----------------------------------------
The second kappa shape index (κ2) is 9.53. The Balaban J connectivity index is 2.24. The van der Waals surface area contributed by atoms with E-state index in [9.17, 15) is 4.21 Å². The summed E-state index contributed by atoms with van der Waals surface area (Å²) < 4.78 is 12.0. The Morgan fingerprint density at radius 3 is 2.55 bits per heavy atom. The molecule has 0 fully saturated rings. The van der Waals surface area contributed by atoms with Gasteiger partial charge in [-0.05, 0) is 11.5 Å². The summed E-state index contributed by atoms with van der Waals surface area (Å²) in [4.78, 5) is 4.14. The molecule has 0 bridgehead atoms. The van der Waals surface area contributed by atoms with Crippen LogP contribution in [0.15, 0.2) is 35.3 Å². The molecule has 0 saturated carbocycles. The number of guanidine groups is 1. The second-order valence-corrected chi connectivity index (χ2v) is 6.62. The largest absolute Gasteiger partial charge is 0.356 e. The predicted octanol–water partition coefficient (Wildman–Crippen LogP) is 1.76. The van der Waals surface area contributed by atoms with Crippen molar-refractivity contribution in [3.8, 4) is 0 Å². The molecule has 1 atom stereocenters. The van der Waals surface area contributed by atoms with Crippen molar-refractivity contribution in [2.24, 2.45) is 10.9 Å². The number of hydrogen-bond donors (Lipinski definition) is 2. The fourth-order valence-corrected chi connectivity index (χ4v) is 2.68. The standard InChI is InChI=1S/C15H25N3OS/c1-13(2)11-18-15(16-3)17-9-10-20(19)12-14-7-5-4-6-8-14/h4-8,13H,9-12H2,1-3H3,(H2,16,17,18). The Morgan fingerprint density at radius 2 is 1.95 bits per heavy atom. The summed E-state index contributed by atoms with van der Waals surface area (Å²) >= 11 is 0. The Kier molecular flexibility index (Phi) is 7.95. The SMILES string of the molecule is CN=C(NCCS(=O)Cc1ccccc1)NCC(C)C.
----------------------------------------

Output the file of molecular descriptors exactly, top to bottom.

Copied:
The second kappa shape index (κ2) is 9.53. The Balaban J connectivity index is 2.24. The van der Waals surface area contributed by atoms with E-state index in [9.17, 15) is 4.21 Å². The summed E-state index contributed by atoms with van der Waals surface area (Å²) < 4.78 is 12.0. The Morgan fingerprint density at radius 3 is 2.55 bits per heavy atom. The molecule has 0 fully saturated rings. The van der Waals surface area contributed by atoms with Gasteiger partial charge in [-0.05, 0) is 11.5 Å². The summed E-state index contributed by atoms with van der Waals surface area (Å²) in [4.78, 5) is 4.14. The molecule has 0 bridgehead atoms. The van der Waals surface area contributed by atoms with Crippen LogP contribution in [0.15, 0.2) is 35.3 Å². The molecule has 0 saturated carbocycles. The number of guanidine groups is 1. The second-order valence-corrected chi connectivity index (χ2v) is 6.62. The largest absolute Gasteiger partial charge is 0.356 e. The predicted octanol–water partition coefficient (Wildman–Crippen LogP) is 1.76. The van der Waals surface area contributed by atoms with Crippen molar-refractivity contribution in [3.8, 4) is 0 Å². The molecule has 1 atom stereocenters. The van der Waals surface area contributed by atoms with Crippen molar-refractivity contribution in [2.24, 2.45) is 10.9 Å². The number of hydrogen-bond donors (Lipinski definition) is 2. The fourth-order valence-corrected chi connectivity index (χ4v) is 2.68. The standard InChI is InChI=1S/C15H25N3OS/c1-13(2)11-18-15(16-3)17-9-10-20(19)12-14-7-5-4-6-8-14/h4-8,13H,9-12H2,1-3H3,(H2,16,17,18). The Morgan fingerprint density at radius 2 is 1.95 bits per heavy atom. The summed E-state index contributed by atoms with van der Waals surface area (Å²) >= 11 is 0. The Kier molecular flexibility index (Phi) is 7.95. The SMILES string of the molecule is CN=C(NCCS(=O)Cc1ccccc1)NCC(C)C.